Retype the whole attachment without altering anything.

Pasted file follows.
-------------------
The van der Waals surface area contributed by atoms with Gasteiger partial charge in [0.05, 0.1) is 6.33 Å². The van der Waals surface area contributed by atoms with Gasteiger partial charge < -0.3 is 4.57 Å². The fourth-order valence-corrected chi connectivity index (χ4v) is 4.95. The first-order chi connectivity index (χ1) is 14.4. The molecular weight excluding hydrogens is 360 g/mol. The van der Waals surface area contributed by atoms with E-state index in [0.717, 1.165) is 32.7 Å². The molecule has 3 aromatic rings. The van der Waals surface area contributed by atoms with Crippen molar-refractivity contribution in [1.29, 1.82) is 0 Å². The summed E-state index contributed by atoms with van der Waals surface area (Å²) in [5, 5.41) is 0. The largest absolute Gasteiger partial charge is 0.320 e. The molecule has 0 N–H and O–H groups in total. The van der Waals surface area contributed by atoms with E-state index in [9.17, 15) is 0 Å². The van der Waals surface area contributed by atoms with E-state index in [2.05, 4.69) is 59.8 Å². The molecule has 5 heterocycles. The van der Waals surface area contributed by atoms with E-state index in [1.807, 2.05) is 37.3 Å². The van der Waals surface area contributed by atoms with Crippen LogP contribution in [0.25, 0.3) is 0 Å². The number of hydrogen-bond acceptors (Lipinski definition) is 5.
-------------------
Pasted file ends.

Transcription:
The van der Waals surface area contributed by atoms with Gasteiger partial charge in [0.05, 0.1) is 6.33 Å². The van der Waals surface area contributed by atoms with Gasteiger partial charge < -0.3 is 4.57 Å². The fourth-order valence-corrected chi connectivity index (χ4v) is 4.95. The first-order chi connectivity index (χ1) is 14.4. The molecular weight excluding hydrogens is 360 g/mol. The van der Waals surface area contributed by atoms with E-state index in [0.717, 1.165) is 32.7 Å². The molecule has 3 aromatic rings. The van der Waals surface area contributed by atoms with Crippen molar-refractivity contribution in [1.29, 1.82) is 0 Å². The summed E-state index contributed by atoms with van der Waals surface area (Å²) in [5, 5.41) is 0. The largest absolute Gasteiger partial charge is 0.320 e. The molecule has 0 N–H and O–H groups in total. The van der Waals surface area contributed by atoms with E-state index in [9.17, 15) is 0 Å². The van der Waals surface area contributed by atoms with E-state index in [2.05, 4.69) is 59.8 Å². The molecule has 5 heterocycles. The van der Waals surface area contributed by atoms with E-state index in [1.807, 2.05) is 37.3 Å². The van der Waals surface area contributed by atoms with Crippen LogP contribution in [0.25, 0.3) is 0 Å². The number of hydrogen-bond acceptors (Lipinski definition) is 5.